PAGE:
Ryanair’s perception climbs again after winter turbulence

February 07, 2018, 9:48 AM GMT+0

Ryanair has posted a 12 per cent rise in profits after tax in the three months to December.

So what has happened to the carrier’s consumer perception since September when it was beset by flight cancellations and issues surrounding pilot holiday?

YouGov brand tracking data indicates that following its difficulties in early autumn, the airline’s impression score (whether someone has a positive impression of the brand) dropped from negative 31 to negative 52 among the general public. Since that time, with operations back on track and a spell out of the headlines, it has almost recovered, rising by 16 points to negative 36.

The carrier’s buzz score (whether someone has heard anything positive or negative about the brand) follows a similar trend.

It dropped to negative 45 at its lowest point but has now recovered somewhat, climbing to negative 18.

However, it should be noted that Ryanair remains bottom of the airline sector in terms of both impression and buzz.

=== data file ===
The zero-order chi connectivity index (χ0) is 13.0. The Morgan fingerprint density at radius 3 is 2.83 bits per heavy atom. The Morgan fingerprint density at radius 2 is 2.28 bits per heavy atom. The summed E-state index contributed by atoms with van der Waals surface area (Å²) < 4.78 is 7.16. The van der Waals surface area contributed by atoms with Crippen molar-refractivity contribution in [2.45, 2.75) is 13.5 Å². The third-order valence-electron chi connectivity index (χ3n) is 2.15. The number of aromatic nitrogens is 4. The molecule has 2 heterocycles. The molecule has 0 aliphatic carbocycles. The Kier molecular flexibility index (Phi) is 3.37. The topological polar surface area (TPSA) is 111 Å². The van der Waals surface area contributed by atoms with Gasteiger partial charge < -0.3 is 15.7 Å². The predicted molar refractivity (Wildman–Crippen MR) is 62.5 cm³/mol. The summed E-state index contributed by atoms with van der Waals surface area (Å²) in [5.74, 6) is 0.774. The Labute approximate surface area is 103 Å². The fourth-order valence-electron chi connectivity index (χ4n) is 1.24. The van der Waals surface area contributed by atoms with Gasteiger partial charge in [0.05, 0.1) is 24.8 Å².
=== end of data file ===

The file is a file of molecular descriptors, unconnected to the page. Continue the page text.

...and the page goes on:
The airline may soon face more adverse press.

The Civil Aviation Authority recently announced a review of ten top airlines’ seating policies to find out whether operators deliberately split up groups of passengers travelling together in order to profit from allocated seating.

Data released this week revealed that those who flew with budget airline Ryanair were the most likely to report being separated from their group after deciding not to pay more money to sit with their travel companions.

The good news for Ryanair is that its key selling point remains attractive to its core audience.

While its value score remains low among the general public (at negative seven), it does far better among its current customers (25).

It is a similar story when it comes to the airline’s purchase consideration score.

While it currently sits at 20 among the population as a whole, among those who have flown with Ryanair it is a much more solid 62.

Ryanair may not win the admiration of all segments but it knows how to play to its target market.

This article originally appeared in City A.M.

Image Getty